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Nec tam Larissæ percussit campus opimæ,
Et præceps Anio, et Tiburni lucus, et uda
Mobilibus pomaria rivis.
HORATII, liber i. Od. 7.
HERE is the aspect of the country grand;
Green are the meads through which clear rivers flow; Here o'er the road, as guardians of the land, Vast oaks their venerable branches throw; And in the sunlight woods continuous glow, Where Perdita might choose her choicest store Of flowers with artless comment to bestow On high-born swains; and where, with Hellenore Laurel-crown'd, sylvan boys from openings might out
Here Flora's spots of loveliness surpass
Armida's gardens or Alcina's isle :
Gay flower-beds, fountains bosom'd in soft grass,
Wind flower-inwoven creepers, here beguile The slave to Mammon of his golden cares,
As plays o'er Avon's stream eve's roseate smile. And Nature here her richest livery wears, Flourishing as her poet's fame, whose throne no rival
Beautiful are the fields that brighten round
Stratford, where fairies dance beneath the moon;
And Ariels, as he sleeps on sacred ground,
Visit the day-dreams even of rustic loon.
Juliet before the eye of fancy glows
With love, far lovelier than in grand saloon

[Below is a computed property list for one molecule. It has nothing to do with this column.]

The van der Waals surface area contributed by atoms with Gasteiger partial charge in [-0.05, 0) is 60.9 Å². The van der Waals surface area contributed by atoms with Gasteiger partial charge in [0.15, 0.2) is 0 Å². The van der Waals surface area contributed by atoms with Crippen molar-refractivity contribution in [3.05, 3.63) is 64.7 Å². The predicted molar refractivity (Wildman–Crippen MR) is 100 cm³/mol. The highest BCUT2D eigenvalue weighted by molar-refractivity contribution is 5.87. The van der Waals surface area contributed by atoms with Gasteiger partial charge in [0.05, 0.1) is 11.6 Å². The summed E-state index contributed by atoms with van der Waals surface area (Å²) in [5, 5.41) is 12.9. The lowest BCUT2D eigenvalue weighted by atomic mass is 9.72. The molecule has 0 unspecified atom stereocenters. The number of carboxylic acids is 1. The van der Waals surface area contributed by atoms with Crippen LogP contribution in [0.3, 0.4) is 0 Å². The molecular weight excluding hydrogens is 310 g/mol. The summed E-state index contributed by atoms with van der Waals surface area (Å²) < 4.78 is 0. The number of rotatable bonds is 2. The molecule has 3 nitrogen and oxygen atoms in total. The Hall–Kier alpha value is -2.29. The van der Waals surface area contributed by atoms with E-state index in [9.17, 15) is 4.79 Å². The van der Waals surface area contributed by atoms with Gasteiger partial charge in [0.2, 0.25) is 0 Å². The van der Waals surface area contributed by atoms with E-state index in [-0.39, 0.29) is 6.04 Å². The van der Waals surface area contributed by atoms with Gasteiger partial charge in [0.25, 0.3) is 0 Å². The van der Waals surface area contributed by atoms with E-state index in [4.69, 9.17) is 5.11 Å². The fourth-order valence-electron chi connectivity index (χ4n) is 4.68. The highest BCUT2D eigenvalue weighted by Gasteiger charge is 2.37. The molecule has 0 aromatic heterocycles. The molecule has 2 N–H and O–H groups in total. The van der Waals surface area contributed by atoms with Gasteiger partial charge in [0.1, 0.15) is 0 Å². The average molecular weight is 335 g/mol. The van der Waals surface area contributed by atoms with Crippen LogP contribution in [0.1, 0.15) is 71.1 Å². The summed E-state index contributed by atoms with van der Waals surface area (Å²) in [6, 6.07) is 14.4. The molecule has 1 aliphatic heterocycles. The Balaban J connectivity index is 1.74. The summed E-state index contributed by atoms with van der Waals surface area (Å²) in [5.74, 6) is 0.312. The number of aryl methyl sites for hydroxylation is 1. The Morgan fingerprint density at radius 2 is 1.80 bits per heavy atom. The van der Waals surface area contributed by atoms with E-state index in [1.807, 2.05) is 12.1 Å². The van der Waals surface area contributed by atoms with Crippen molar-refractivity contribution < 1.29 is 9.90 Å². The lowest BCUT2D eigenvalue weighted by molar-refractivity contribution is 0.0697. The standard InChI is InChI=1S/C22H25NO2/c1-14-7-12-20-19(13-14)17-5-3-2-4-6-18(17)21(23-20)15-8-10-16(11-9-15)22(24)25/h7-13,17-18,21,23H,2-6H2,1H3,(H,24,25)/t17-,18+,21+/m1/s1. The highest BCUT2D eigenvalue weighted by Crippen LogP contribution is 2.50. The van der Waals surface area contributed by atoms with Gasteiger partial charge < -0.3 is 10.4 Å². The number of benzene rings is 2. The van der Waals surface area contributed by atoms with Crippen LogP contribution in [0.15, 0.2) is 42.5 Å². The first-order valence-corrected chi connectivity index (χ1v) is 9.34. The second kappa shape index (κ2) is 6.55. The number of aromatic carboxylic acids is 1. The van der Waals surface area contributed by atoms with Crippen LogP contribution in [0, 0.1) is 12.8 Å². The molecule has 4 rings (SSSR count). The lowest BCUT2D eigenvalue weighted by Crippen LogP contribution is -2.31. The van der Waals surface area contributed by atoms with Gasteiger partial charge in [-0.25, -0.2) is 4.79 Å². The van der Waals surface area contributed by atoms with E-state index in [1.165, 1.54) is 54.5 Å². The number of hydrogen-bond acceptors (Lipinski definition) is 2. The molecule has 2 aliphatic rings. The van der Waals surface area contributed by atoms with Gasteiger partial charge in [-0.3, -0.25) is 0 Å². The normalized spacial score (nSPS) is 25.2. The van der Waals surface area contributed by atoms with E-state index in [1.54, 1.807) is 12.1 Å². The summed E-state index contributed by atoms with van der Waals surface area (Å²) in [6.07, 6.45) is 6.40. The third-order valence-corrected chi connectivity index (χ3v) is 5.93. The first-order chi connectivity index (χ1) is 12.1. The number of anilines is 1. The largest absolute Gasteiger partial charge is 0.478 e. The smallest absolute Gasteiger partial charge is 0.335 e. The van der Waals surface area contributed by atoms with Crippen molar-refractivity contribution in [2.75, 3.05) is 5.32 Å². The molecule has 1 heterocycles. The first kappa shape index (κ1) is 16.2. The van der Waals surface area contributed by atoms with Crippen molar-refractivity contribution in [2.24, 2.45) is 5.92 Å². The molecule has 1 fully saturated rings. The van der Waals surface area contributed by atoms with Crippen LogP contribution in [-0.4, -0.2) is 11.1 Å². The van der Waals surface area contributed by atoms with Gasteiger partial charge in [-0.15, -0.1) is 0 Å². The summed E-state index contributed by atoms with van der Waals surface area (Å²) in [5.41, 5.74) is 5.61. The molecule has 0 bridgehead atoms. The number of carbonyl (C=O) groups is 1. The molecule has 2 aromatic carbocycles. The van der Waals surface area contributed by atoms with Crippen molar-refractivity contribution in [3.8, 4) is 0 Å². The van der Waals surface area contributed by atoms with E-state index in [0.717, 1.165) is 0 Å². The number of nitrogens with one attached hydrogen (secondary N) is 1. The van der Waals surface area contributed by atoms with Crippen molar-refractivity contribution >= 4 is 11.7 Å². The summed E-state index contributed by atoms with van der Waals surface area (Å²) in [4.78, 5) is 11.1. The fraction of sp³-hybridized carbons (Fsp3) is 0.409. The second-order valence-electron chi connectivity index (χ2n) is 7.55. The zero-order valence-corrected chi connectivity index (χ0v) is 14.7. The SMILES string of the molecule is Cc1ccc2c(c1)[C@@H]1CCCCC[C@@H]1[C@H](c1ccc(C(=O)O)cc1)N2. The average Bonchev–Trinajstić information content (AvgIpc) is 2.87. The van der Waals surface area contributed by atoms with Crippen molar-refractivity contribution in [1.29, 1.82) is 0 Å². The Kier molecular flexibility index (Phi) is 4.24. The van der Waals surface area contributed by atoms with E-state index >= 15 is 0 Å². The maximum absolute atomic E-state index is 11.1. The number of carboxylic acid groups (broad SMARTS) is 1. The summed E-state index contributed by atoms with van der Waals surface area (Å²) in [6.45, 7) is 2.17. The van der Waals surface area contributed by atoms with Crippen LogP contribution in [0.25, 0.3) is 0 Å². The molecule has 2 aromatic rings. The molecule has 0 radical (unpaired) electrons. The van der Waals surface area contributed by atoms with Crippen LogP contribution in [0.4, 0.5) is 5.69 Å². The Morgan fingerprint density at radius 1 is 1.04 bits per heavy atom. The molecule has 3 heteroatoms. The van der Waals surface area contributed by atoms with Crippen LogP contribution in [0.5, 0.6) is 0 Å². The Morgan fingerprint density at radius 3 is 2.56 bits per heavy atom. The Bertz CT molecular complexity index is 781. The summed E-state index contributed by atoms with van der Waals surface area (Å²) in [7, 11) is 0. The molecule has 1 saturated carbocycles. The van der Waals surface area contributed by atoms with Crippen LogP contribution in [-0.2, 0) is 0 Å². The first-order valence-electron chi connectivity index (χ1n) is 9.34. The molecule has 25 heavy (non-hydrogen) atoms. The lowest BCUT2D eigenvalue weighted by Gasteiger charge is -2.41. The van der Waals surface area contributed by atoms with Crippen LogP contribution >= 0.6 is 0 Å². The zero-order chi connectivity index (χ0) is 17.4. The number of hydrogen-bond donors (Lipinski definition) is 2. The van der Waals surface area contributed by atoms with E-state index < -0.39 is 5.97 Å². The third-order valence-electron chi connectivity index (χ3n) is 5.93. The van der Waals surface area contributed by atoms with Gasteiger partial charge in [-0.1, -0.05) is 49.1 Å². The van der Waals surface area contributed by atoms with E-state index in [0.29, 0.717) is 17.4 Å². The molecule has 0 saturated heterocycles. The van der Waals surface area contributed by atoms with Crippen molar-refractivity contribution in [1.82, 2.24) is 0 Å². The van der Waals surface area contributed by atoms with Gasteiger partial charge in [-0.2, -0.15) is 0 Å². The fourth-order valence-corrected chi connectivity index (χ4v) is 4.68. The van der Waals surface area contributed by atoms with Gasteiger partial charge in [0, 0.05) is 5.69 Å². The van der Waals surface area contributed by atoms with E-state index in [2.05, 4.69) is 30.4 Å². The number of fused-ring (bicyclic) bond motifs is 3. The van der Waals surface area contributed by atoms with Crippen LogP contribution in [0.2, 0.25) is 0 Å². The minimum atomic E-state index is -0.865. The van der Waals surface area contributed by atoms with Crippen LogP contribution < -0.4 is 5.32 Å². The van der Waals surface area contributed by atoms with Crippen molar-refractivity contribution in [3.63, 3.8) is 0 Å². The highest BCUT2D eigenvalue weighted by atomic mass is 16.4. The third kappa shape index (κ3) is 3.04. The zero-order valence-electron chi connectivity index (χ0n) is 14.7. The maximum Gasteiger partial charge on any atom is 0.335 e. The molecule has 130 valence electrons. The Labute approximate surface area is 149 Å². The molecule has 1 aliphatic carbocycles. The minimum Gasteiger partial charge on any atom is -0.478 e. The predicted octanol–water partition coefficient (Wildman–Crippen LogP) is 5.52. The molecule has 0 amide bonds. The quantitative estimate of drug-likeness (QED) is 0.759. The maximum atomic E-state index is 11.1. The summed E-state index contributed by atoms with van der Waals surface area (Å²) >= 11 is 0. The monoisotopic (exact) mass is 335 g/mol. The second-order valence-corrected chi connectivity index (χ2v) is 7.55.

The richest gems of beauty: Shakspeare throws
Mightiest of mighty bards! may I unblamed
Or in the soul sublime emotions raise,
Or melt with tenderness, delight with wit;
And Warwickshire of Somerville can boast,
Of fame, since days of Shakspeare somewhat rare. 'Tis said, the county has become effete *
With bringing forth Creation's richest heir: Yet Warton offered up, as was most meet, Incense of praise to Dugdale in a sonnet sweet.
They were congenial spirits, and they drunk
And renovate their Norman fame of yore.
The spirit of the Nimrod-Bard survives
Not in heroic verse, but toast or song:
The sport, now heighten'd into racing, gives
There is a caustic saying of Dr. Parr's on record, that "Warwickshire produced Shakspeare, and became effete."
Re-echoing woods the joyous cry prolong
Of "forward!" swift as breeze o'er waving corn,
Hounds sweep unequall'd in their pace along
Large fields from Radbourne Gorse *, and Boxall's + horn
Can make the heart rejoice on dull November's morn.
Where is the sage oracular that dwelt
Whilome at Hatton, cloud-compelling Parr?
Through realms of knowledge celebrated far;
His feasts were sumptuous on his natal day;
Fair as the yet unmelted flagons shine
* A famous covert in Warwickshire.
Who knows not Bill Boxall, the celebrated huntsman to the Warwickshire hounds?
In banquet-rooms of high-born thanes: he loved
Rich as the colours of the rainbow shone
His eloquent discourse, whate'er the theme; Whether he spoke of mighty statesmen gone, Their names like bubbles, buoyant on Time's stream— Glittering, though evanescent as a dream ;
Or as his guests with old Falernian warm'd,
Flash'd with the goblet round wit's frequent beam : Sunny old man! his imagery charm'd
Ripe scholars, wise self-love his satire oft alarm'd.
Kenilworth Castle! history relates
Its pristine grandeur, and tradition tells
Each sea-god who in coral cavern dwells!
Triton and Proteus strange, in vesture green
Diana with her nymphs-the gods of Greece are seen!
* See Laneham's Letter describing the magnificent pageants presented before Queen Elizabeth at Kenilworth Castle in 1575; also Gascoigne's Princely Pleasures.